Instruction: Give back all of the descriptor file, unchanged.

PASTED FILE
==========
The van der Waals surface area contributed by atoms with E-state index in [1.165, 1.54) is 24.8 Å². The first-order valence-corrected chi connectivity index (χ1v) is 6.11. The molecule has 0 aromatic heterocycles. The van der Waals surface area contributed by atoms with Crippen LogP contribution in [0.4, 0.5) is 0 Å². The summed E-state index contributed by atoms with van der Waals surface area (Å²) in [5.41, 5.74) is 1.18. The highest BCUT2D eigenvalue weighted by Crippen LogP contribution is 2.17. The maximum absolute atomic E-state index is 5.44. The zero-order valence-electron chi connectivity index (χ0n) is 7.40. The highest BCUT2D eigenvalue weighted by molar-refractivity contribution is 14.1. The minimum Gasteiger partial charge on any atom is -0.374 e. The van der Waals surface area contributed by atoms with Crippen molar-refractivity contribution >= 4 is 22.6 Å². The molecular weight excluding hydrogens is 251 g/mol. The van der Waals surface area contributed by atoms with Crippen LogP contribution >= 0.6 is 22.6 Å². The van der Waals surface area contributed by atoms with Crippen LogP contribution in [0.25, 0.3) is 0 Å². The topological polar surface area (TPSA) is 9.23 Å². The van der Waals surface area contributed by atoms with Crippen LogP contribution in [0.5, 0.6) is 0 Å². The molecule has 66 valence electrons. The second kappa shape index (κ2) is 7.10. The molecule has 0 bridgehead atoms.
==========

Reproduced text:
The van der Waals surface area contributed by atoms with E-state index in [1.165, 1.54) is 24.8 Å². The first-order valence-corrected chi connectivity index (χ1v) is 6.11. The molecule has 0 aromatic heterocycles. The van der Waals surface area contributed by atoms with Crippen LogP contribution in [0.4, 0.5) is 0 Å². The summed E-state index contributed by atoms with van der Waals surface area (Å²) in [5.41, 5.74) is 1.18. The highest BCUT2D eigenvalue weighted by Crippen LogP contribution is 2.17. The maximum absolute atomic E-state index is 5.44. The zero-order valence-electron chi connectivity index (χ0n) is 7.40. The highest BCUT2D eigenvalue weighted by molar-refractivity contribution is 14.1. The minimum Gasteiger partial charge on any atom is -0.374 e. The van der Waals surface area contributed by atoms with Crippen molar-refractivity contribution >= 4 is 22.6 Å². The molecular weight excluding hydrogens is 251 g/mol. The van der Waals surface area contributed by atoms with Crippen LogP contribution >= 0.6 is 22.6 Å². The van der Waals surface area contributed by atoms with Crippen LogP contribution in [0.25, 0.3) is 0 Å². The topological polar surface area (TPSA) is 9.23 Å². The van der Waals surface area contributed by atoms with Crippen LogP contribution in [0.5, 0.6) is 0 Å². The molecule has 66 valence electrons. The second kappa shape index (κ2) is 7.10. The molecule has 0 bridgehead atoms.